Not just for kids
Remember that back-to-school thrill? It’s still waiting for you
Learning in a community of your peers as an adult can feed needs that you won't satisfy studying solo
Millions of children around the country returned to school this month. The annual surge of anticipation beforehand could be attributed to the excitement of purchasing of fresh school supplies and new clothing, if school were just about showing up prepared to learn and looking good, but school is so much more than that for kids. It is about reuniting with friends, adjusting to new teachers with new styles of teaching, meeting new expectations and experiencing new challenges of all sorts.
The same hold true for adults choosing to return to the classroom as well.
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So much of what makes school a formative experience is not the information covered in the classroom but the interactions with teachers and fellow students. The discussions and the sense of community that accompanies the learning is not something that only children seek. Adults are searching for these experiences as well. Community is at the very foundation of continued adult Jewish learning, coming together to discuss and debate.
“Education teaches us compassion and kindness, connection to others,” Dr. Jill Biden once said in a lecture to educators at Stanford University in 2018. “Education doesn’t just make us smarter. It makes us whole.”
It is a good reminder that going back to school is not just good for our children but can be enriching for adults as well. As adults, committing to learning together reconnects us with our colleagues and helps us to grow our communities. Jewish adults studying together helps us re-engage with our peers and rekindle dialogues that enrich our lives – the interactions that make us, as Dr. Biden described, “whole.”
The impact of learning together and how it builds community is something we at Melton witness daily as the largest adult Jewish education network in the world. Through online and in-person classes, learners find and analyze how Jewish texts and ideas are relevant to their lives and personal experiences in an engaging atmosphere of discussions and experiences that foster connectedness and build community.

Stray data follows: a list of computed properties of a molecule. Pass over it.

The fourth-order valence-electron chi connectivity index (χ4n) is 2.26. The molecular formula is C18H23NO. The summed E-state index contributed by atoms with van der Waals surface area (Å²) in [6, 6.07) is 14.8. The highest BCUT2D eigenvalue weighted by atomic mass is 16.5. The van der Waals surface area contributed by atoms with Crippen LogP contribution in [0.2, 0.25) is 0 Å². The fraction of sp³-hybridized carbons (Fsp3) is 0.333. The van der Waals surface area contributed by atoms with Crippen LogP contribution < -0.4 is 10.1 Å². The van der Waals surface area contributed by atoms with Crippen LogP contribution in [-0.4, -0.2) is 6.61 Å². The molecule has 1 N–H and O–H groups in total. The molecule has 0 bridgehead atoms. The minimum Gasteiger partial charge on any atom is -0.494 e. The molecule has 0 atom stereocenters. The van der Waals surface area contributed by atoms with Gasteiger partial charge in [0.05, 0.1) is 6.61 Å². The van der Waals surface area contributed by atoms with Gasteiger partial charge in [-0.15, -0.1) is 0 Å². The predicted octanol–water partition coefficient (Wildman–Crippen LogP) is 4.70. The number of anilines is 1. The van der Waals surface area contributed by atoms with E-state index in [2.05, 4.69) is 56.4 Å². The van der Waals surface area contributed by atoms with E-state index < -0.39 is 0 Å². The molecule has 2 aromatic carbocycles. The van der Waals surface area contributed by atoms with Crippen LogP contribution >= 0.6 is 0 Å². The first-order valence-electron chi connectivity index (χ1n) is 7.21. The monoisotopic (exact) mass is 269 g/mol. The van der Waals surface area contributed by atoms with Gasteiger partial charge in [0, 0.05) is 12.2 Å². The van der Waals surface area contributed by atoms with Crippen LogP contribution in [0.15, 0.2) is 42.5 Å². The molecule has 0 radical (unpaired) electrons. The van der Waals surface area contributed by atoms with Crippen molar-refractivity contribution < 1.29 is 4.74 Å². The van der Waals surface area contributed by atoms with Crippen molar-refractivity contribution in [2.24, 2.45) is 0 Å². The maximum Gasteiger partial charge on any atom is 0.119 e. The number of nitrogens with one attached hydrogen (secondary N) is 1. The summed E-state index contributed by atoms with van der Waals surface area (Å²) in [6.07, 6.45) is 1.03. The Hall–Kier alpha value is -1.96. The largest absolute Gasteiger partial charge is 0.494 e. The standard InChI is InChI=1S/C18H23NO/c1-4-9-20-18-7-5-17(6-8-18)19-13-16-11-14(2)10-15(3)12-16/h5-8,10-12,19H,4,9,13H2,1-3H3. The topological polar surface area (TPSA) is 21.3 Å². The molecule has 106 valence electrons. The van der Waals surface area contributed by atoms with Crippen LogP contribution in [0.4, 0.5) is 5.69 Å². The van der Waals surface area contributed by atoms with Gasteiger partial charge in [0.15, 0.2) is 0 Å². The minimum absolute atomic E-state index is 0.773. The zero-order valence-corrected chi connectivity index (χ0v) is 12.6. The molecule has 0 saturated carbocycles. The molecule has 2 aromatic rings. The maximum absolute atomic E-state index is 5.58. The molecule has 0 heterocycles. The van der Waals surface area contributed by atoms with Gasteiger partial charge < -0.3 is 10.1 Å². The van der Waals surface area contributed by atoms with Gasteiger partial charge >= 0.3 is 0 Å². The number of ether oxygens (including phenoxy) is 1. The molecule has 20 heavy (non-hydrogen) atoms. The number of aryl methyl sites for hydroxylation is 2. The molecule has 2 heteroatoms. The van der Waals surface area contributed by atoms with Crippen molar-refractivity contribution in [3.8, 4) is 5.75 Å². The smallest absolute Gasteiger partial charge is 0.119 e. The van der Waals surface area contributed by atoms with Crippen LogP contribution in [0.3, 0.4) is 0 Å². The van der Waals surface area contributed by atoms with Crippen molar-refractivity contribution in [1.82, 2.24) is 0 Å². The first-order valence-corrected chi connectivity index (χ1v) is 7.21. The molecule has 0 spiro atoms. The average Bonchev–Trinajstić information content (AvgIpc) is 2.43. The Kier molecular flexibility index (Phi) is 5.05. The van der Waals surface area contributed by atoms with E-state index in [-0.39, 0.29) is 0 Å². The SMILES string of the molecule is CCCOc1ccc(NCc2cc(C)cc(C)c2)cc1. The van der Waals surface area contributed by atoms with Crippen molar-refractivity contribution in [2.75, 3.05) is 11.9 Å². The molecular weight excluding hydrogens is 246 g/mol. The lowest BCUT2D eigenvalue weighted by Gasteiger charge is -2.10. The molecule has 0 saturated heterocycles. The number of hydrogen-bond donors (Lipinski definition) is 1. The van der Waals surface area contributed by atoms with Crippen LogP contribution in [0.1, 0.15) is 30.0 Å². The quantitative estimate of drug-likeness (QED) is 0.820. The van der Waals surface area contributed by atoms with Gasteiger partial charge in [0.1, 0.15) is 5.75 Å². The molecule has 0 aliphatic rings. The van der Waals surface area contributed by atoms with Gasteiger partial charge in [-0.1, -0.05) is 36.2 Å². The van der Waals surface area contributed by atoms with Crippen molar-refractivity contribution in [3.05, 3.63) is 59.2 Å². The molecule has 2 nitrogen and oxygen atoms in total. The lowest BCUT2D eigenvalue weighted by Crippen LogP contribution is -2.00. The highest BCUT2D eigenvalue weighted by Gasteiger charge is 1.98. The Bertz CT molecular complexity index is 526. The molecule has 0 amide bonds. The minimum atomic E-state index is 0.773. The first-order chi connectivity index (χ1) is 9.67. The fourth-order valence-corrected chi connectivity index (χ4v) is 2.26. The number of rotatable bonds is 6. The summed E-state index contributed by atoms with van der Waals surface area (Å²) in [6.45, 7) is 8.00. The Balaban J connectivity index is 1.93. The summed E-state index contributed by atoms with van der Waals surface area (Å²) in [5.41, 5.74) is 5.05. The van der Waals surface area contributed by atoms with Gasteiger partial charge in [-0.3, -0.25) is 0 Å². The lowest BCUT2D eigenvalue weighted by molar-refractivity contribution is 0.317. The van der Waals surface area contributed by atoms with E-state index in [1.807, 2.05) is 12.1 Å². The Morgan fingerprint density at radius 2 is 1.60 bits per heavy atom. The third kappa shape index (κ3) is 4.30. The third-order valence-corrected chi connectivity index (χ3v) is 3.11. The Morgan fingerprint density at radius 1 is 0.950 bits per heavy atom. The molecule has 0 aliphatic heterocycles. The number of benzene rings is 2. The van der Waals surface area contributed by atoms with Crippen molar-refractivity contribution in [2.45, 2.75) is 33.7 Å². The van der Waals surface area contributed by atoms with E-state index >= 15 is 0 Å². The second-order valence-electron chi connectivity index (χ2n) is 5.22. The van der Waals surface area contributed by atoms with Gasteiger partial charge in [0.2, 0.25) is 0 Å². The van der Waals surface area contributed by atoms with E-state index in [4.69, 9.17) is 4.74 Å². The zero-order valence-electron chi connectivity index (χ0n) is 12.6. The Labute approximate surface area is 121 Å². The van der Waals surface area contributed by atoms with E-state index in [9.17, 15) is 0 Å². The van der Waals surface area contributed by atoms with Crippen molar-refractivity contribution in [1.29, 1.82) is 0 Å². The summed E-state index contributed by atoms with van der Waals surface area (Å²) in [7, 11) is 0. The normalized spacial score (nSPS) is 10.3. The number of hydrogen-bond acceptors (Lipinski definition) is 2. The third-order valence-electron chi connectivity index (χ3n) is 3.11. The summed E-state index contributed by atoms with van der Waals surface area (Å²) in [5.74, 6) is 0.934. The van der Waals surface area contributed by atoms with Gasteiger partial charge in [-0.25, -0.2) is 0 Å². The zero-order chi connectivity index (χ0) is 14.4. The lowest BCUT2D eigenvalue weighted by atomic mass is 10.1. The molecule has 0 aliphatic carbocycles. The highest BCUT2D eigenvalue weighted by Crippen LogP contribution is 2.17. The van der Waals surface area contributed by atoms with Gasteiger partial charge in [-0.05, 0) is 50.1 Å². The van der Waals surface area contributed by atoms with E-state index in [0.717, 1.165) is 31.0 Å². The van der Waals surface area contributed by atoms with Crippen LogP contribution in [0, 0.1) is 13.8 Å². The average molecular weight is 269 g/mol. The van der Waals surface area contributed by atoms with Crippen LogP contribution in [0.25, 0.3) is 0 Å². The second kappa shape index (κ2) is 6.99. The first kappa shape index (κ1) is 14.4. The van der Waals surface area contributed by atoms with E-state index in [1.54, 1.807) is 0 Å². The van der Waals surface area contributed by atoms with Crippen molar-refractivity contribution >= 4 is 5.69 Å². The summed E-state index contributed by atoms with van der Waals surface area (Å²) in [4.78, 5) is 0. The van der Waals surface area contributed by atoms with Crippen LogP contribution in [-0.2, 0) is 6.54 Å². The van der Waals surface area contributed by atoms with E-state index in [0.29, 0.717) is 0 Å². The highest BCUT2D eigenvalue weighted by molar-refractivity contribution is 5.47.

Many of our learners continue to learn together for years, well after their initial introduction to Melton Learning. A Talmudic commentary (Babylonian Talmud, Berakhot 63b) on a curious verse in the Book of Deuteronomy makes this point clearly:
When Moses took leave of Israel on his last day in this world, he said: “Keep silence [hasket] and hear Israel; this day you have become a people unto the Lord your God” (Deuteronomy 27:9). The Talmud interprets the word hasket in this verse homiletically, as an acronym of the words as (make) and kat (group). Form groups – asu kitot – and study Torah, for the Torah is only acquired through study in a group.
Why might that be the case? What is so significant about learning within a group? Within the context of a group, we are able to share our thoughts and perspectives, listen to the thoughts and insights of others, and thereby sharpen our own understandings. It facilitates acquiring Torah in a much deeper and richer way.
This back-to-school season need not just be about our children. Let us as adults reconnect to learning within a community of learners who will enhance our overall experience. Whether it is studying Jewish thought, history and practice or contemporary issues of the 21st century, let’s join in the back-to-school excitement and continue to broaden and strengthen our learning as well.
Rabbi Morey Schwartz, EdD, is the international director of the Melton School of Adult Jewish Learning.